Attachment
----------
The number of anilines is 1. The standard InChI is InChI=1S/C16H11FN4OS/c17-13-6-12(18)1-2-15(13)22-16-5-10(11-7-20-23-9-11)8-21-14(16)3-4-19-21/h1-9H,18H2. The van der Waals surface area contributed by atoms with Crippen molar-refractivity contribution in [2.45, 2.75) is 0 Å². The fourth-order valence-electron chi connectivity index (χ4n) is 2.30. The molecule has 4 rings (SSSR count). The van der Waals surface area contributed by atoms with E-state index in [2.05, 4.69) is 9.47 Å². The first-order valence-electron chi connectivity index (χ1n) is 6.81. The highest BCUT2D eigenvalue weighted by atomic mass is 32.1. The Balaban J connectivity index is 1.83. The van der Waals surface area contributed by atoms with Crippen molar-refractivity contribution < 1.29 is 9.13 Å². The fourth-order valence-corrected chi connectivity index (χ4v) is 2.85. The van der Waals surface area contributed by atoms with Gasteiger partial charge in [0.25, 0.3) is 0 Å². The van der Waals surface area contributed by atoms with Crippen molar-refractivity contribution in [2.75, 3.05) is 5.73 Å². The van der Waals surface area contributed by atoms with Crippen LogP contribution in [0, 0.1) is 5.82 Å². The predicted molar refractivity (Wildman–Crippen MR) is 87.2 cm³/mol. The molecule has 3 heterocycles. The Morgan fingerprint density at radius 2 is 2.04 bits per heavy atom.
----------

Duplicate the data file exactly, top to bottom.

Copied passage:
The number of anilines is 1. The standard InChI is InChI=1S/C16H11FN4OS/c17-13-6-12(18)1-2-15(13)22-16-5-10(11-7-20-23-9-11)8-21-14(16)3-4-19-21/h1-9H,18H2. The van der Waals surface area contributed by atoms with Crippen molar-refractivity contribution in [2.45, 2.75) is 0 Å². The fourth-order valence-electron chi connectivity index (χ4n) is 2.30. The molecule has 4 rings (SSSR count). The van der Waals surface area contributed by atoms with E-state index in [2.05, 4.69) is 9.47 Å². The first-order valence-electron chi connectivity index (χ1n) is 6.81. The highest BCUT2D eigenvalue weighted by atomic mass is 32.1. The Balaban J connectivity index is 1.83. The van der Waals surface area contributed by atoms with Crippen molar-refractivity contribution < 1.29 is 9.13 Å². The fourth-order valence-corrected chi connectivity index (χ4v) is 2.85. The van der Waals surface area contributed by atoms with Gasteiger partial charge in [0.25, 0.3) is 0 Å². The van der Waals surface area contributed by atoms with Crippen molar-refractivity contribution in [2.75, 3.05) is 5.73 Å². The van der Waals surface area contributed by atoms with Crippen LogP contribution in [0, 0.1) is 5.82 Å². The predicted molar refractivity (Wildman–Crippen MR) is 87.2 cm³/mol. The molecule has 3 heterocycles. The Morgan fingerprint density at radius 2 is 2.04 bits per heavy atom.